Circuit of The Americas Announces Increased Security Measures For Austin MotoGP Round

In the wake of the tragic and repugnant bombing of the Boston Marathon on Monday, the Circuit of The Americas, the track hosting the Austin round of MotoGP, has announced increased security measures for this weekend's race. Everyone attending practice and the races will be required to go through security checkpoints before being allowed to enter the facility. Everyone attending could also be subject to searches by security staff before entry. These measures were also in place for previous events at the circuit, but in light of the events in Boston, the security checks are likely to be more thorough.

Below is the press release from the Circuit of The Americas, containing full details of the security measures, as well as a list of items which will not be allowed into the track:


Circuit of The Americas™ announces security measures for Red Bull MotoGP of The Americas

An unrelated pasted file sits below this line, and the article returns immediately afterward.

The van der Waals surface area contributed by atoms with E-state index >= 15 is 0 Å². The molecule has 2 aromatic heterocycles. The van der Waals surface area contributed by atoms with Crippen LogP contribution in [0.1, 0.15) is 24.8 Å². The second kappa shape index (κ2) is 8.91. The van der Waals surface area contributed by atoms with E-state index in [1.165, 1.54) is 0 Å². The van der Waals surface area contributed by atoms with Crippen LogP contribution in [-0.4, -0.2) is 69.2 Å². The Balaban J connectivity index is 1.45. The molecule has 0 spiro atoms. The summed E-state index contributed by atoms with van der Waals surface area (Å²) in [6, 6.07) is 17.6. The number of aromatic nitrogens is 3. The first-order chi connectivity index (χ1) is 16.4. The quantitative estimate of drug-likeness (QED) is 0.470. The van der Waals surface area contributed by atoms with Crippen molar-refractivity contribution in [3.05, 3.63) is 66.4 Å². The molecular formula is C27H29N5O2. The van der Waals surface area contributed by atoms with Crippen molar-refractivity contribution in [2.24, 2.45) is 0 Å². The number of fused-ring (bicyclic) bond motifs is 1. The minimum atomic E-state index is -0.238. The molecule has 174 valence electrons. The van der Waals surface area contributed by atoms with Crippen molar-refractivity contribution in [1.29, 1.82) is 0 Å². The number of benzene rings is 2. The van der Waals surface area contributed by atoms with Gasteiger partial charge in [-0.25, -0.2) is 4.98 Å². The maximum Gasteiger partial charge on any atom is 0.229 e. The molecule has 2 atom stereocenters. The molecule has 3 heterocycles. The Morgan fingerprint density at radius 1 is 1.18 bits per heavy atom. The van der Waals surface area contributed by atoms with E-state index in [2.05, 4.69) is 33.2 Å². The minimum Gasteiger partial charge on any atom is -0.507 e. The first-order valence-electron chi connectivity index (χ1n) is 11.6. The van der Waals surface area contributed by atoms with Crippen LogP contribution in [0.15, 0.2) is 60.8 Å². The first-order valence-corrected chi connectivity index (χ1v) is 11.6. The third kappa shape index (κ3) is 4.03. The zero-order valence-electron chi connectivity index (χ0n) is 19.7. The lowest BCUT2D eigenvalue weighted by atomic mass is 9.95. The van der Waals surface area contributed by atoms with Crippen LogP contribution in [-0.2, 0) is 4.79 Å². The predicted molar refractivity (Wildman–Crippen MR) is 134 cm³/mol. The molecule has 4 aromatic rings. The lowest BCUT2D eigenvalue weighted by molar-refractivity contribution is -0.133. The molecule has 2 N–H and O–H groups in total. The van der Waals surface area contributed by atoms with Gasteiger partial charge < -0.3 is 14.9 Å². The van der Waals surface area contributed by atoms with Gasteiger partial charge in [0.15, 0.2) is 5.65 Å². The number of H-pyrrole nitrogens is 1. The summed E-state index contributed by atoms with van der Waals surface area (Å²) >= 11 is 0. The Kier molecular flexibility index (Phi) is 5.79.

Security checkpoints, list of prohibited items standard protocol for all major Circuit events

AUSTIN, Texas (April 16, 2013) – Circuit of The Americas today announced security measures that will be in place for the inaugural Red Bull MotoGP of The Americas April 19-21.

Guests attending practice, qualifying and live race sessions at the purpose-built Grand Prix facility in Austin, Texas, will be required to go through security checkpoints prior to entering the venue. All guests and their items are subject to search by security personnel. These measures are in place for all major sports and entertainment events held at the Circuit and were utilized last November during the FORMULA 1 UNITED STATES GRAND PRIX.